Watch Dogs 2 Review

By Pointus Blankus on 12th December 2016

Watch Dogs 2 didn’t start on the right foot due to a multitude of issues surrounding the online component, which is why this review is slightly overdue. Nonetheless, now that the game’s online servers are up and running, I can say confidently that the game improves on its predecessor in almost every single way. The game still makes you feel extremely powerful, and through the magic of technology, you are able to cause more chaos than ever before in a world that is very much reliant on technology. The game’s open world nature also allows you to tackle missions in a variety of different ways. You can use stealth, gadgets or even take on a brawler approach to accomplish your final objectives.

The biggest improvement comes in the form of Marcus Holloway, the game’s new hero. Unlike Aiden Pearce, Marcus has personality and charisma. He doesn’t dress up like some sort of stalker or sex offender. Instead, Marcus is a vigilante of some sorts, using the power of hacking and his own moral code as a driver to do great things. Marcus and his Dedsec gang are at war with America due to the rapid rise of surveillance in every aspect of a person’s life. Despite this, he takes things very lightly and is portrayed as someone who likes to have fun rather than someone who is using his hacking abilities to take down some elite crime organization that killed his whole family.

The issue with this is that Marcus doesn’t come across as a killer. He’s just a young man who doesn’t take himself seriously and uses his hacking abilities because he can. His motivations do not explain why he needs to wield an assault rifle and shoot people at will. However in Watch Dogs 2, this is exactly what you can do. I never got the impression that Marcus was a bad person, so when you end up killing people, it doesn’t feel right. If the developers were going to decide to allow the character to shoot anyone, the character’s inner darkness needs to be expressed more. A good guy killing policemen doesn’t exactly send out the right message, and it confused me more than anything else. There’s also no sense of guilt or remorse. It’s as if the character is sometimes disconnected from the actions that he commits.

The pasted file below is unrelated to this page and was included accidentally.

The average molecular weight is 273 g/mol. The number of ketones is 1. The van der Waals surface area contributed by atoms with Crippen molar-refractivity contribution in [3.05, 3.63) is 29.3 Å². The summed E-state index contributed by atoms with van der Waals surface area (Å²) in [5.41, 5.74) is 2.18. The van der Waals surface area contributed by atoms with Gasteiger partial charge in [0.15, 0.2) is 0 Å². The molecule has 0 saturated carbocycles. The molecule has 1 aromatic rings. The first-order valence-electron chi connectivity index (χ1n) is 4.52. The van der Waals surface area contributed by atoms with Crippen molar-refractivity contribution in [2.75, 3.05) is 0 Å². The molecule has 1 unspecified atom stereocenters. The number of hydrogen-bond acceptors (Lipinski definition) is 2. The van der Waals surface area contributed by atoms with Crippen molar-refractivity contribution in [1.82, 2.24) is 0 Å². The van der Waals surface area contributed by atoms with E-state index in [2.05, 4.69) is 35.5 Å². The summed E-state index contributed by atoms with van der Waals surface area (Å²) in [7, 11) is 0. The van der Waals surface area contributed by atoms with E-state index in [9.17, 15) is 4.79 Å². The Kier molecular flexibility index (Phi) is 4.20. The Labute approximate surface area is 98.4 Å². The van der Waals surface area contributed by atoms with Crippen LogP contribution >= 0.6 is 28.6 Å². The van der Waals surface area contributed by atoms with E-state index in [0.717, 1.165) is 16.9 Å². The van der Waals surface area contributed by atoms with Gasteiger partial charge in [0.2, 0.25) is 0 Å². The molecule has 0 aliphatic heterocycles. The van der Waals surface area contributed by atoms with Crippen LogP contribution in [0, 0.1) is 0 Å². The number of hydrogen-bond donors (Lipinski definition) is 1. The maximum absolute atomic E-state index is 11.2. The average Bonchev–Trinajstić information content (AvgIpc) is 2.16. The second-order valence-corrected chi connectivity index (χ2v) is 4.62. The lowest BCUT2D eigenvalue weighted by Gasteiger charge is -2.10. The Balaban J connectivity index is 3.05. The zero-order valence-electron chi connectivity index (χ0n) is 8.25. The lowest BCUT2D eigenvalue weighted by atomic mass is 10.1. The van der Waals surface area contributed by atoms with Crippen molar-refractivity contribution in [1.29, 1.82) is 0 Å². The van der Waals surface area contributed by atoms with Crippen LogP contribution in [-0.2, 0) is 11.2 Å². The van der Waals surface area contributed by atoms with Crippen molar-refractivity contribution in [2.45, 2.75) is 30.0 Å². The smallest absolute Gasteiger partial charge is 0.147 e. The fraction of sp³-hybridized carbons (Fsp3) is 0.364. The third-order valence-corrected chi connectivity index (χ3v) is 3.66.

Perhaps this is why the stealth aspect of the game has a major emphasis. Whilst you can fight your way through most situations, you can also use stealth and hacking abilities to get around enemies without having to harm them. It’s a more rewarding and challenging way of completing an objective too. Fortunately for you, there are drones and other gadgets at your disposal to help you gain intelligence without ever having to leave your corner. Unfortunately, no major rewards are given for completing missions with minimal casualties. Your hard work and innocent approach is often left unrecognized.